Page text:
Danville denied $928 K ‘streetscape’ grant
The City of Danville has been denied about $928,000 in grant funding for a downtown “streetscape” project. But the city manager says it plans to re-apply and seek the funding again.
The project would renovate sidewalks, curbs and streetlights from Second to Fourth streets along Main. Danville had planned to contribute a 20-percent match of $232,152 for the project, which was expected to cost around $1.16 million in all.
“Probably the biggest reason we did not get that one is because we already have an open grant,” City Manager Ron Scott said Tuesday morning.
The city was already approved for another streetscape project, which would renovate Main Street from Fourth to Fifth streets. That project, for which Danville was approved several years ago, has a budget of $350,000, with $84,250 coming from the general fund. The city is waiting on final approval from the state to advertise for bids on that project, Scott said. It could be a month or so until a bid is chosen and work can begin.
The city pursued funding for both streetscape projects through the Transportation Alternatives Program, a federal grant program that is managed by the states. Scott said having one TAP-funded program still in the works is why he thinks the city wasn’t approved for another one.
“I think there was nothing wrong with the grant application — in fact, it was an excellent example of teamwork,” he said. “… Our need is great, our application was great. I think it’s just the fact that we have one open.”
According to the city’s application for the Second-to-Fourth-streets grant, there have been 30 “sidewalk fall” incidents documented in downtown from 2013 to 2016.
“Since 2013, the City of Danville has paid over $51,000 in settlement claims from sidewalk falls and additional claims are still pending and have not yet been paid,” the application, filed in September of 2016, reads. “In addition to the obvious safety concern presented by these claims, the financial burden to the city and increases in liability insurance costs further dictate a dire need to ensure that all sidewalks and crosswalks are safe and devoid of trip hazards.”
The same application also cites the fact that five people have been struck by cars in the area since 2014.
Plan to re-apply
Scott said the city was notified about a week ago that it had lost out on the grant. The current round of TAP grant awards were announced on June 2, according to a news release provided by Keith Buckhout with the Kentucky Transportation Cabinet’s Office of Public Affairs.
A little more than $13 million was awarded to 34 projects around Kentucky through the program. Buckhout said he couldn’t predict how much funding would be available in the next round.
“It’s hard to know what to expect or to accurately forecast potential transportation alternatives funding for next cycle because the current system uses a formula based on available funding from the Federal Highways Administration,” he said.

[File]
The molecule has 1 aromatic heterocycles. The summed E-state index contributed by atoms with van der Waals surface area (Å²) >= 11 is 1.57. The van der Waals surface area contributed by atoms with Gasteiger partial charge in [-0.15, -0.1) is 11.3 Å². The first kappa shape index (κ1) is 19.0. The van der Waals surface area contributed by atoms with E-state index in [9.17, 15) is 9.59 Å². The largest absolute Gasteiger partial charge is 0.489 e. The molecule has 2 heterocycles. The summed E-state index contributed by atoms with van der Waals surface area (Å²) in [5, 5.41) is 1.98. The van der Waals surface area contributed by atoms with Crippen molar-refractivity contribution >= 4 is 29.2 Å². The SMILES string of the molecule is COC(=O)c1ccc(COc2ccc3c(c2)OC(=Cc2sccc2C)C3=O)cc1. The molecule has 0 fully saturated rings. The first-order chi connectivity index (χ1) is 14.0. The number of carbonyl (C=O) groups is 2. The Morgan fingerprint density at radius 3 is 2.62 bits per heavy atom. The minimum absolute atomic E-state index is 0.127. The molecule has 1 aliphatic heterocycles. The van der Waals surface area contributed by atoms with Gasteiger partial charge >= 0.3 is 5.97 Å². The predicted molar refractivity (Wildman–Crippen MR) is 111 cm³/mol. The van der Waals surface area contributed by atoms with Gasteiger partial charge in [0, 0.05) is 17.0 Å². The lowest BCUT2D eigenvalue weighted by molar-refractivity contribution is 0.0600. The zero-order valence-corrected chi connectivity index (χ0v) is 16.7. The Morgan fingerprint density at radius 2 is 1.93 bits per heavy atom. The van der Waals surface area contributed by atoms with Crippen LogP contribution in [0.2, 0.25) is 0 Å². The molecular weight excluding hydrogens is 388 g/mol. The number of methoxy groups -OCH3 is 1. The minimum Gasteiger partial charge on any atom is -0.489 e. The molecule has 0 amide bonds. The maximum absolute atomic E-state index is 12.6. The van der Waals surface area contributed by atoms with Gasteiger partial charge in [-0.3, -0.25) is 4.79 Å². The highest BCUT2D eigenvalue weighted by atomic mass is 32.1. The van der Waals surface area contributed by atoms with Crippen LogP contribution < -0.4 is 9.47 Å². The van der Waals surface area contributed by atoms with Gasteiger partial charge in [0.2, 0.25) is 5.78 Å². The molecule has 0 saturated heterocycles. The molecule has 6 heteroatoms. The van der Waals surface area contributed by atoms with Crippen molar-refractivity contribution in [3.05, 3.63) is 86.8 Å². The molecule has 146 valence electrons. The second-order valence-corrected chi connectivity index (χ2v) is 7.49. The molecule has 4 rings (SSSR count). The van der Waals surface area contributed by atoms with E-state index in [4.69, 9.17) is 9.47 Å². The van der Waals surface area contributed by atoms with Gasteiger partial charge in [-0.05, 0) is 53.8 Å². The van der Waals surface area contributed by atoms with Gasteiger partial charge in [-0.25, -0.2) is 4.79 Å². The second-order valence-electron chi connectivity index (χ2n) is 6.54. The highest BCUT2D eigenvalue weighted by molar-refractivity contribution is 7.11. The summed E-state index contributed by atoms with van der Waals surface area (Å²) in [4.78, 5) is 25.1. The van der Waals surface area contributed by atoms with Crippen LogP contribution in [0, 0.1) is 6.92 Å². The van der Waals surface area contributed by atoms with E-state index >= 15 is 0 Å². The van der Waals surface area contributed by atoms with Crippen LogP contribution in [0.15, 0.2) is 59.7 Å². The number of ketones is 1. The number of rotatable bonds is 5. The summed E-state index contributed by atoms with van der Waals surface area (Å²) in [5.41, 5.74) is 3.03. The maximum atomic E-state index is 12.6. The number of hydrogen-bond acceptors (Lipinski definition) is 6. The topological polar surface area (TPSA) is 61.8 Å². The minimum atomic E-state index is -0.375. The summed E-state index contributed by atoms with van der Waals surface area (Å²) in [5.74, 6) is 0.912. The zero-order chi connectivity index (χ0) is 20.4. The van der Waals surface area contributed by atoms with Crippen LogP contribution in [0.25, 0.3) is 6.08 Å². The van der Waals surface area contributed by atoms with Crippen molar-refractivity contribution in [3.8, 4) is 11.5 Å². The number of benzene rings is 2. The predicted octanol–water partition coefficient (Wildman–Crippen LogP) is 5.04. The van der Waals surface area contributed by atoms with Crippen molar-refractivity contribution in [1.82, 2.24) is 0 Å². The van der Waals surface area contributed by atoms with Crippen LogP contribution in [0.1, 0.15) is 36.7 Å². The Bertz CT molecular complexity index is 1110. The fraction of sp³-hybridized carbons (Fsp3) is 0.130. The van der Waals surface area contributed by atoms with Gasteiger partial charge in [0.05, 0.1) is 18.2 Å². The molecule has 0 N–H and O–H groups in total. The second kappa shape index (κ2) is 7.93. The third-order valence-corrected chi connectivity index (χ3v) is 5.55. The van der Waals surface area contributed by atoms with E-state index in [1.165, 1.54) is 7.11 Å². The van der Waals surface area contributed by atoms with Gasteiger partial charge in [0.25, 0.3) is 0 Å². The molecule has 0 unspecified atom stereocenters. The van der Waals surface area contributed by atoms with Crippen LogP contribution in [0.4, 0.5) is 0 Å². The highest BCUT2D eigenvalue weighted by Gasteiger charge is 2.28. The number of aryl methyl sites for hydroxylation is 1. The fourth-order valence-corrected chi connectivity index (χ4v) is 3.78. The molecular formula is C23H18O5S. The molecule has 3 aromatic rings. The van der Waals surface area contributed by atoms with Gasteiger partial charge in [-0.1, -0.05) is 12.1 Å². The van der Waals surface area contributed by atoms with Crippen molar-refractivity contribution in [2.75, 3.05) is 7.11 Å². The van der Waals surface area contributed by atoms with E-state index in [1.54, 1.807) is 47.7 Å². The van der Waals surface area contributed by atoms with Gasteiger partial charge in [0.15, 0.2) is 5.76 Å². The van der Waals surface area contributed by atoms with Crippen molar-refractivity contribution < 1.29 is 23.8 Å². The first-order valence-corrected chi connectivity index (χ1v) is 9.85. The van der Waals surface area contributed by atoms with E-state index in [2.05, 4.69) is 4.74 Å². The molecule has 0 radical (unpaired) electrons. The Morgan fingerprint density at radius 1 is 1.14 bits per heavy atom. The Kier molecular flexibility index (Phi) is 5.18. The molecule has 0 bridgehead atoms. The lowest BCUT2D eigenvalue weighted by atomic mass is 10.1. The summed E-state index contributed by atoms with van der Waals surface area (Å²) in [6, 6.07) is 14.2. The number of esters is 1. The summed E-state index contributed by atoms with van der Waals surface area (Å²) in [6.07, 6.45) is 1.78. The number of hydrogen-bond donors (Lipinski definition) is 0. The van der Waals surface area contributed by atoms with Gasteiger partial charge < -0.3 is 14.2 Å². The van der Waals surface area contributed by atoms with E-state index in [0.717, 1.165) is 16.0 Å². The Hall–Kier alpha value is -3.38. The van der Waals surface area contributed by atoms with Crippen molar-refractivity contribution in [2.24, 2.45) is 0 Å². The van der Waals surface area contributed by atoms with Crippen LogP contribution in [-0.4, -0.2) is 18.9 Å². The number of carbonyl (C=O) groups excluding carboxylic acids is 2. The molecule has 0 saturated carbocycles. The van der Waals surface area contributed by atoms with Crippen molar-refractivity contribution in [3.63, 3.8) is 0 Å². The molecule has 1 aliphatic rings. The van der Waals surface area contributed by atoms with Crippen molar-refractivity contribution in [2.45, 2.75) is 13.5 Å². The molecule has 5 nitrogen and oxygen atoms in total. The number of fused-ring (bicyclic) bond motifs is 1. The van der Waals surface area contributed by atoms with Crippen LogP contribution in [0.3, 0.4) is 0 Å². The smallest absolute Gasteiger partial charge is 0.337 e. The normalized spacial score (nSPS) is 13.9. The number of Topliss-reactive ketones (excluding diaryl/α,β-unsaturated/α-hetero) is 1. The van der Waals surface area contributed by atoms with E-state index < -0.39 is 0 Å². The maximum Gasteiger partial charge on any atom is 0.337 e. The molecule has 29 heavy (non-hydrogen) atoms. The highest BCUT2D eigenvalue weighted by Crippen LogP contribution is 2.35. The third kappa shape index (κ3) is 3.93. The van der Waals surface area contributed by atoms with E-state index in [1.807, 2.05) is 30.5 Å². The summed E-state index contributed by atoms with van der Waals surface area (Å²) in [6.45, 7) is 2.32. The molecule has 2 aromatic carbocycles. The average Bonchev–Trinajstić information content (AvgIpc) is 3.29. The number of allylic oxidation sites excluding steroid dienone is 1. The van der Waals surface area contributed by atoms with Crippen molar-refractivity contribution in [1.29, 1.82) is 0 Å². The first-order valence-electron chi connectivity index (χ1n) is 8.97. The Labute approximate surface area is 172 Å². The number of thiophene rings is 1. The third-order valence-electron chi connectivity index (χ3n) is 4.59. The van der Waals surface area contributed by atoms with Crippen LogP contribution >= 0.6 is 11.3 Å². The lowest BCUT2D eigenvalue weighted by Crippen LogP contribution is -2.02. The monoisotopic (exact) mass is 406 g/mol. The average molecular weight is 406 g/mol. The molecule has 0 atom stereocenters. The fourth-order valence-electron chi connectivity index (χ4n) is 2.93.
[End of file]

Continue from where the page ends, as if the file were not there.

The Transportation Cabinet is not yet accepting applications for the next round of funding, but will send out a news release to cities and counties when it’s time to apply, Buckhout said.
In order to correct the pending 2017-18 city budget, Scott said streetscape funding was reduced and money was added instead to a “construction materials” line item in the public services budget.
The anticipated grant revenue for streetscape projects has been cut by $900,000, while city funding for the projects has been cut by $400,000, according to an analysis of the proposed budget that received first reading Monday night. Meanwhile, the construction materials line item referenced by Scott has increased by $250,000, from $185,000 to $435,000.
The changes to the streetscape budget were not discussed during Monday night’s city commission meeting, and Scott’s budget presentation to city commissioners did not address the streetscape budget.
The $484,250 that had been budgeted for streetscape matching funds was one of the biggest new expenditures identified by city officials as necessitating increases to payroll and net profits taxes.
Scott wrote in an email that the added funding in the construction materials line item is “for use either as: a) a match for the reapplication of the downtown TAP Grant Program next funding cycle, increased somewhat for inflation/higher costs a year later or b) if we don’t get the TAP Grant next funding cycle, potentially that … might be used to provide construction of ‘bump outs’ downtown.”
Scott added that another alternative would be to use some of the money for repairs to heavily traveled downtown sidewalks.
“We have had repeated requests to improve the sidewalk in front of the Subway and other buildings on Fourth Street on that side of the street, which do not have underground utilities,” Scott wrote. “The sidewalk is in bad condition. Possibly, replacement of this sidewalk … can be done prior to another TAP Grant submittal, or if not, included as a part of a future TAP Grant. It’s but one example of pressing need … when it comes to sidewalk new construction or repairs.”
Scott said the city plans to wait until the current Fourth-to-Fifth-streets streetscape project is complete before it re-applies for for the Second-to-Fourth-streets project, in order to ensure it doesn’t get denied again. If the city is ultimately unsuccessful in landing the streetscape grant, the work “may have to be done in stages” using city funds, because it’s needed either way, Scott said.
“Ideally, we’d like to get the streetscape grant, of course, and I think we have a good shot at doing so.”
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